On the other hand, the soon retiring Delhi Police Chief BS Bassi suggested the need for redefining the sedition law citing similar laws in the US, the UK, Belgium and France are being redefined in the light of the technology assisting terrorists. In an interview to a TV Channel he suggested that the sedition law needs to be rewritten to remove all ambiguity so that citizens have no doubt about what constitutes an anti-national act.
Amid the ongoing debate on the sedition law in the country, even the President has said recently that the Indian Penal Code requires a thorough revision to address the needs of the 21st Century. There have been very few changes in the law ever since it was created during the British regime largely to cater for their colonial needs. Many new offences including high technology related ones need to be properly defined and incorporated.
India is a diverse nation not only by demographic parameters but also on account of ideological differences, religious beliefs, political and socio-economic considerations. There are people and groups who still assign preference to extraneous issues over the national interests. For many years to come, a need will remain to discipline such erring elements and it is the bounden duty and prerogative of the state to evolve suitable mechanism to do so. What appears to be unquestionable is that the existing sedition law has many ambiguities and prone to misuse. Hence there is a need to review it to remove ambiguities to make it fair and explicit in the eyes of the law and citizens at large.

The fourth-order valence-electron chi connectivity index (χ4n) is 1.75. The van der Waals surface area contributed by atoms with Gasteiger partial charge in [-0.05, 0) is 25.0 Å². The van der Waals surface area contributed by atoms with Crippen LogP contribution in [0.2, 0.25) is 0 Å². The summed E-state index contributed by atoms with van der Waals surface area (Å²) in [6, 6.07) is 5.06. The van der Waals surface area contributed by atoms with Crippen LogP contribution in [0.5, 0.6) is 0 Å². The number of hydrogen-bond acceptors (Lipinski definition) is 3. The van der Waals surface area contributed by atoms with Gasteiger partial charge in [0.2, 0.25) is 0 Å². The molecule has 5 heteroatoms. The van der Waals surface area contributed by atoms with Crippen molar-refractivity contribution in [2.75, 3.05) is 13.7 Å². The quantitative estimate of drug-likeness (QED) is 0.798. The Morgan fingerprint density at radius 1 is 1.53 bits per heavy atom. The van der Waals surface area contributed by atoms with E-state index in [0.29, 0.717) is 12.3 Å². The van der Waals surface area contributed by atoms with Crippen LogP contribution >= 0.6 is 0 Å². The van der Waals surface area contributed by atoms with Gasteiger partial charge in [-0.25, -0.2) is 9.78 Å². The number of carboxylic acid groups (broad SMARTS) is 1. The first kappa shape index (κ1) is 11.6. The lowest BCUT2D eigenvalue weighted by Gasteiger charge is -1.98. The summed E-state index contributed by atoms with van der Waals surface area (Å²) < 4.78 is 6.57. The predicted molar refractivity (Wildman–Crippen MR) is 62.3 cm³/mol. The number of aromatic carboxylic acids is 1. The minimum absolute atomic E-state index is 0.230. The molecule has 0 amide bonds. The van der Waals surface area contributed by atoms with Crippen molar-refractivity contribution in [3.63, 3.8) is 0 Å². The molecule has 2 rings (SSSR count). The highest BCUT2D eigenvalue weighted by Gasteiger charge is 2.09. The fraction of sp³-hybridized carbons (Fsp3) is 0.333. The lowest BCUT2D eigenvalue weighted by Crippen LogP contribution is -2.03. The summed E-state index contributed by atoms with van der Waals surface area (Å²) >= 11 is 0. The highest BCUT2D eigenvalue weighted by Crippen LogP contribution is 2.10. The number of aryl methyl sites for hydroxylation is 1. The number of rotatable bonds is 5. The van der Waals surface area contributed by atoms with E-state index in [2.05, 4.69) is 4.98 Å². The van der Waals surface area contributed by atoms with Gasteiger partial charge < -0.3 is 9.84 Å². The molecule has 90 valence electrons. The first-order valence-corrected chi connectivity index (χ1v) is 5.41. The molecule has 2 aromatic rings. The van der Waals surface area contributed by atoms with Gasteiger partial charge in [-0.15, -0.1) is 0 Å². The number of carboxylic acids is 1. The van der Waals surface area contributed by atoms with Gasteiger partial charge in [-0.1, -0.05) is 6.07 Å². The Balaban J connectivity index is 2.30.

The Way Forward
There is no doubt that the JNU is a prestigious institution traditionally known to be a bastion of leftist ideology advocating free speech. The unfortunate event is disturbing yet in no way it represents the majority sentiments or a major threat to the political and socio-economic fabric and integrity of the nation. Therefore, there appears to be no need for disproportionate reaction at the level of political parties and the social media at large while the law should be allowed to take its own course.
It is evident from the current crisis that there is a pressing need to discourage political activities within the campus irrespective of the party affiliations. Beyond the ideological leanings if any student group is identified to claim or seek support from any political party, it needs to be derecognized. A way should also be find out to minimize media coverage and intervention within the campus. If police needs a nod from the administration of the educational institution even to enter the campus for the interrogation or arrest of the suspects of criminal conspiracy of seditious nature, why the similar procedure can’t be evolved for the media coverage and intervention.